- Asylum seeker Rashed BinRashed on the single inspector that visited during the 18 months he was detained at Tri-County
Ongoing Human Rights Abuses
Abuse of vulnerable individuals
Samir* was raped and repeatedly forced to perform sexual acts by other detainees. When he tried to tell ICE officials he felt unsafe, they jeered at him. Eventually, Samir reported the attacks to ICE, which interviewed him and transferred him to another facility. Samir has not received an update on the investigation’s status and local law enforcement authorities have no record of a report being filed.
Inadequate medical care
Alejandro,* a Mexican asylum seeker, told a nurse on his first day that he was HIVpositive. He frequently requested HIV treatment and filed complaints of severe pain, but a nurse only gave him Advil. Alejandro was seen by a doctor once, but the doctor refused to conduct a full physical exam. Alejandro did not get treatment for his HIV for an entire month.
Rashed BinRashed recalls his 2007 detention at Tri-County when space was so scarce that the jail placed detainees in segregation pods and imposed the regular punitive rules of solitary confinement, including 23-hourper-day lockdowns. Detainees in 2011 reported that some people were forced to sleep on cots with their heads next to toilets that were still in use.
Denial of legal information
“The room where we usually hold Know Your Rights presentations is now being used for extra beds. There are no tables or chairs for us to do legal intake. Two detainees told me that they had made as many as five written requests to use the law library, but had not been given access.” – A pro bono attorney who observed severe overcrowding at Tri-County in 2011. *Names have been changed to protect individuals’ identities
www.immigrantjustice.org Heartland Alliance’s National Immigrant Justice Center - 3
No Place for Immigrants
The administration and the Department of Homeland Security must end the human rights abuses at all immigration detention facilities nationwide. Specifically, it must: 1. Close Tri-County Detention Center immediately. 2. Release from detention those who do not pose a threat to the community or place them in Alternatives to Detention programs. According to ICE data, half of the immigrants detained at TriCounty as of January 2012 had no criminal convictions at all.7 3. Hold all immigration detention facilities accountable for the minimal standards of care set forth in the 2011 Performance-Based National Detention Standards (PBNDS) and end contracts with facilities that refuse to comply. 4. Implement government-funded legal orientation programs in all immigration detention facilities. 5. Initiate quarterly monitoring of immigration detention facilities and publish its findings and required remedies. 6. Immediately implement the Prison Rape Elimination Act (PREA) to ensure accountability for sexual violence at ICE facilities.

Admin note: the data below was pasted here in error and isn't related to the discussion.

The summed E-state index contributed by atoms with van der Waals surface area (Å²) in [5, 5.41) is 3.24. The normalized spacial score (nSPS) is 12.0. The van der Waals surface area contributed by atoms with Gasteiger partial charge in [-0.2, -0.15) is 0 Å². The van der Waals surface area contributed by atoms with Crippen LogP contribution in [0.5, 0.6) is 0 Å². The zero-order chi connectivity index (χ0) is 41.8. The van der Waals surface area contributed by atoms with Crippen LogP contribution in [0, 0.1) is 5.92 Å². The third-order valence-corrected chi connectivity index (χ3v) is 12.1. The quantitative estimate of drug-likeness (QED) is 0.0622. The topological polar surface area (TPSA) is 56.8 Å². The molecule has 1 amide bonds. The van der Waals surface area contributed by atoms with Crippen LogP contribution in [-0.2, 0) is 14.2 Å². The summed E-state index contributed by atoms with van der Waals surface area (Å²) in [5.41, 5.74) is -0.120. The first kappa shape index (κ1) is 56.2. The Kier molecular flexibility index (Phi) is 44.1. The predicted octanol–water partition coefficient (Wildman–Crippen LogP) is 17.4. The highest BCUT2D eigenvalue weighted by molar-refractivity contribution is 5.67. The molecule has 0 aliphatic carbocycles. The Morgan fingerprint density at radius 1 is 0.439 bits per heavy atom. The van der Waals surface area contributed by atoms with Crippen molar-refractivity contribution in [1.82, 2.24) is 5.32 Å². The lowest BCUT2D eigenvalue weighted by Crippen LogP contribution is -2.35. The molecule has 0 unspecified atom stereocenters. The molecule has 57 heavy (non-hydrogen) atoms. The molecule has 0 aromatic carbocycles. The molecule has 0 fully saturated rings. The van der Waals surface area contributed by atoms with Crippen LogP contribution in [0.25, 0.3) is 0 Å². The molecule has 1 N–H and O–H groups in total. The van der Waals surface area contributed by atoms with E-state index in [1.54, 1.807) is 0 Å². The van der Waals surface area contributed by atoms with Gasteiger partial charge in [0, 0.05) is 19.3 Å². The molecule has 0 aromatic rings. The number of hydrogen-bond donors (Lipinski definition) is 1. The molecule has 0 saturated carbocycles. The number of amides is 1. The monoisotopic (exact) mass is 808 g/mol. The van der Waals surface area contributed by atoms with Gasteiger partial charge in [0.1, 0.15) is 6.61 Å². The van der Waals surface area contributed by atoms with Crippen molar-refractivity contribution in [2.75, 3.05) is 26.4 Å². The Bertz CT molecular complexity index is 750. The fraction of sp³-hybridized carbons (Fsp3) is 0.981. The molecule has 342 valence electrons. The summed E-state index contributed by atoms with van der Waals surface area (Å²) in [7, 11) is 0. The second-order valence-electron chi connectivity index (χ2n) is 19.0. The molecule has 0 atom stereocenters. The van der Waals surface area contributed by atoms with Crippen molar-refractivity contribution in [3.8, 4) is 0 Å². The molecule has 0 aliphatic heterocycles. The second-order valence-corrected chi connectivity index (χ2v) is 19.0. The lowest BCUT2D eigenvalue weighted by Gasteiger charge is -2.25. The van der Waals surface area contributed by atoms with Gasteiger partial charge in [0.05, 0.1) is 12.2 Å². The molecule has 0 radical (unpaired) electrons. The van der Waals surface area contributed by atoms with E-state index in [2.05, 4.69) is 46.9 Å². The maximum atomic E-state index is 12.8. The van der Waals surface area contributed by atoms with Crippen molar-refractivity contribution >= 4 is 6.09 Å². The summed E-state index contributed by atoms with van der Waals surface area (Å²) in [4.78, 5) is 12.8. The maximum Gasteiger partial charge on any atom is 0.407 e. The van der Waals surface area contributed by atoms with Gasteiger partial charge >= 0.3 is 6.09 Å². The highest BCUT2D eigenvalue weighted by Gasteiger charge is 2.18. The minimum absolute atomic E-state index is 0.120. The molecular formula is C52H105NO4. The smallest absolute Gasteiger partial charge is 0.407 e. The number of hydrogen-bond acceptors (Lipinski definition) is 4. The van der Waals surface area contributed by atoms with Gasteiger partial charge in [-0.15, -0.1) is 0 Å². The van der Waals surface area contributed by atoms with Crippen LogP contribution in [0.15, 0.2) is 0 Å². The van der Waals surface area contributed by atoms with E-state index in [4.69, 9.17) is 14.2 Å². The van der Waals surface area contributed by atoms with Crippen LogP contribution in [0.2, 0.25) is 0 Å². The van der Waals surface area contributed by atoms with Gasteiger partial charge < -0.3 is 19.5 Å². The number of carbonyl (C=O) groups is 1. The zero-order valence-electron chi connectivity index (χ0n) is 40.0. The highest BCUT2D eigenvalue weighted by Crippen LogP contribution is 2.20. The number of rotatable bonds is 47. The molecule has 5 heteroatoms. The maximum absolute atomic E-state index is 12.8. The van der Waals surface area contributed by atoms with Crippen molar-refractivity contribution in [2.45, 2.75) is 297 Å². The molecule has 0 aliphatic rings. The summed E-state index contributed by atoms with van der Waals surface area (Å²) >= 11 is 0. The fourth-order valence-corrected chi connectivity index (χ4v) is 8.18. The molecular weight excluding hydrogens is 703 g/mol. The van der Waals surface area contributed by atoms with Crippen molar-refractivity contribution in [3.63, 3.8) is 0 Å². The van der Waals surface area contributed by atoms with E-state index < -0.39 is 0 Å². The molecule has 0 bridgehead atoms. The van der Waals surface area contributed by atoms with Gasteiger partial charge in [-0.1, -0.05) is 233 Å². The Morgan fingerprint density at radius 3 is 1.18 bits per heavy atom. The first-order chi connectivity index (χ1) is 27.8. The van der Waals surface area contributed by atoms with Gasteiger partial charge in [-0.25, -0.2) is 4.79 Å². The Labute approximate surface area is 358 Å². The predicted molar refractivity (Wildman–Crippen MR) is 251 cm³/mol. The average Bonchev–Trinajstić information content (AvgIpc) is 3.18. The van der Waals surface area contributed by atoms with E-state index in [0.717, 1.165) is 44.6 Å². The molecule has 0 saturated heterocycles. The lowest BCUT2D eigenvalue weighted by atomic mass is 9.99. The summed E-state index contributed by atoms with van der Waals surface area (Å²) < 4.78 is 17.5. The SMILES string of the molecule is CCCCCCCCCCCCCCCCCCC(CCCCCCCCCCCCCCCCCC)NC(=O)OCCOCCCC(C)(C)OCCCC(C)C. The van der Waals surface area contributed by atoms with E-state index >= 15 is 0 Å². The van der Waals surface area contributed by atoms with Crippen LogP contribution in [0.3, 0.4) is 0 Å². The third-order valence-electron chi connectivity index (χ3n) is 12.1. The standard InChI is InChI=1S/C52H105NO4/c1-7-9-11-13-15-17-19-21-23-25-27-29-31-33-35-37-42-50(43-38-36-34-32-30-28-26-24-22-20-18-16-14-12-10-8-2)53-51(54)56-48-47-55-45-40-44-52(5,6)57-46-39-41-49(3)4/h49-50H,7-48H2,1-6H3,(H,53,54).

1. Transcript of Senate Judiciary Committee Hearing on Oversight of the Homeland Security Department, 41-42 (25 April 2012), http://www.micevhill.com/attachments/ immigration_documents/hosted_documents/112th_congress/ TranscriptOfSenateJudiciaryCommitteeHearingOnOversightOfDHS. pdf. 2. American Bar Association, Reforming the Immigration System: Proposals to Promote Independence, Fairness, Efﬁciency, and Professionalism in the Adjudication of Removal Proceedings, 41 (2010). 3. Sam Dolnick, As Barriers to Lawyers Persist, Immigrant Advocates Ponder Solutions, New York Times, (3 March 2011), http://www.nytimes.com/2011/05/04/nyregion/barriers-to-lawyerspersist-for-immigrants.html; Vera Institute of Justice, Improving Efficiency and Promoting Justice in the Immigration System: Lesson from the Legal Orientation Program (2008). 4. ICE inspection reports of Tri-County Detention Center for years 2007-2011 obtained pursuant to a Freedom of Information Act (FOIA) request filed by NIJC (April 2011). 5. Id. 6. Id. 7. ICE data from IIDS v1.10 (17 January 2012).
Heartland Alliance’s National Immigrant Justice Center (NIJC) is a Chicago-based nongovernmental organization dedicated to ensuring human rights protections and access to justice for all immigrants, refugees, and asylum seekers through a unique combination of direct services, policy reform, impact litigation, and public education. This publication is part of a campaign by the Detention Watch Network to end mandatory immigration detention. NIJC is solely responsible for the content of this document. Contact Alexis Perlmutter at (312) 660-1363 or firstname.lastname@example.org.
4 - Heartland Alliance’s National Immigrant Justice Center